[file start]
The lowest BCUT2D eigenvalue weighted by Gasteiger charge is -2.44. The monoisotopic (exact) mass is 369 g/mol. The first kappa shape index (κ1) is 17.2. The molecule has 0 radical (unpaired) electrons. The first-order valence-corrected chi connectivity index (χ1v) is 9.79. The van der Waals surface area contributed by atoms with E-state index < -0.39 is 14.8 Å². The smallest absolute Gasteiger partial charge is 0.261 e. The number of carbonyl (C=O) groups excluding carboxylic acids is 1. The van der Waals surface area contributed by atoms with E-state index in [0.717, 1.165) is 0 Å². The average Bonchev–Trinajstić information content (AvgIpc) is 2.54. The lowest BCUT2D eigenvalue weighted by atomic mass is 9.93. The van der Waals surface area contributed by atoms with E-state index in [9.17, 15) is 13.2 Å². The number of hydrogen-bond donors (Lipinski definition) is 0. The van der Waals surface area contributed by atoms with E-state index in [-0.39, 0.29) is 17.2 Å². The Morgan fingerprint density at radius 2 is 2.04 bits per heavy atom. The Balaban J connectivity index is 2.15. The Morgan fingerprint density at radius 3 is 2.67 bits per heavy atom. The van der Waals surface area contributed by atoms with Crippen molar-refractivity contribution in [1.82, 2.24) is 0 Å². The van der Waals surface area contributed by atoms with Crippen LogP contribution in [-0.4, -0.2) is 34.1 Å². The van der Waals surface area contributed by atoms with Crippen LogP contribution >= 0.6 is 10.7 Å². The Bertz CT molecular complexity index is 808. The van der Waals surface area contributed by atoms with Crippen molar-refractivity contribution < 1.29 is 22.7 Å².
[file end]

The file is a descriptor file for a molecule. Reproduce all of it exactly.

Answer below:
The lowest BCUT2D eigenvalue weighted by Gasteiger charge is -2.44. The monoisotopic (exact) mass is 369 g/mol. The first kappa shape index (κ1) is 17.2. The molecule has 0 radical (unpaired) electrons. The first-order valence-corrected chi connectivity index (χ1v) is 9.79. The van der Waals surface area contributed by atoms with E-state index < -0.39 is 14.8 Å². The smallest absolute Gasteiger partial charge is 0.261 e. The number of carbonyl (C=O) groups excluding carboxylic acids is 1. The van der Waals surface area contributed by atoms with E-state index in [0.717, 1.165) is 0 Å². The average Bonchev–Trinajstić information content (AvgIpc) is 2.54. The lowest BCUT2D eigenvalue weighted by atomic mass is 9.93. The van der Waals surface area contributed by atoms with E-state index in [9.17, 15) is 13.2 Å². The number of hydrogen-bond donors (Lipinski definition) is 0. The van der Waals surface area contributed by atoms with E-state index in [-0.39, 0.29) is 17.2 Å². The Morgan fingerprint density at radius 2 is 2.04 bits per heavy atom. The Balaban J connectivity index is 2.15. The Morgan fingerprint density at radius 3 is 2.67 bits per heavy atom. The van der Waals surface area contributed by atoms with Crippen molar-refractivity contribution in [1.82, 2.24) is 0 Å². The van der Waals surface area contributed by atoms with Crippen LogP contribution in [-0.4, -0.2) is 34.1 Å². The van der Waals surface area contributed by atoms with Crippen LogP contribution >= 0.6 is 10.7 Å². The Bertz CT molecular complexity index is 808. The van der Waals surface area contributed by atoms with Crippen molar-refractivity contribution < 1.29 is 22.7 Å².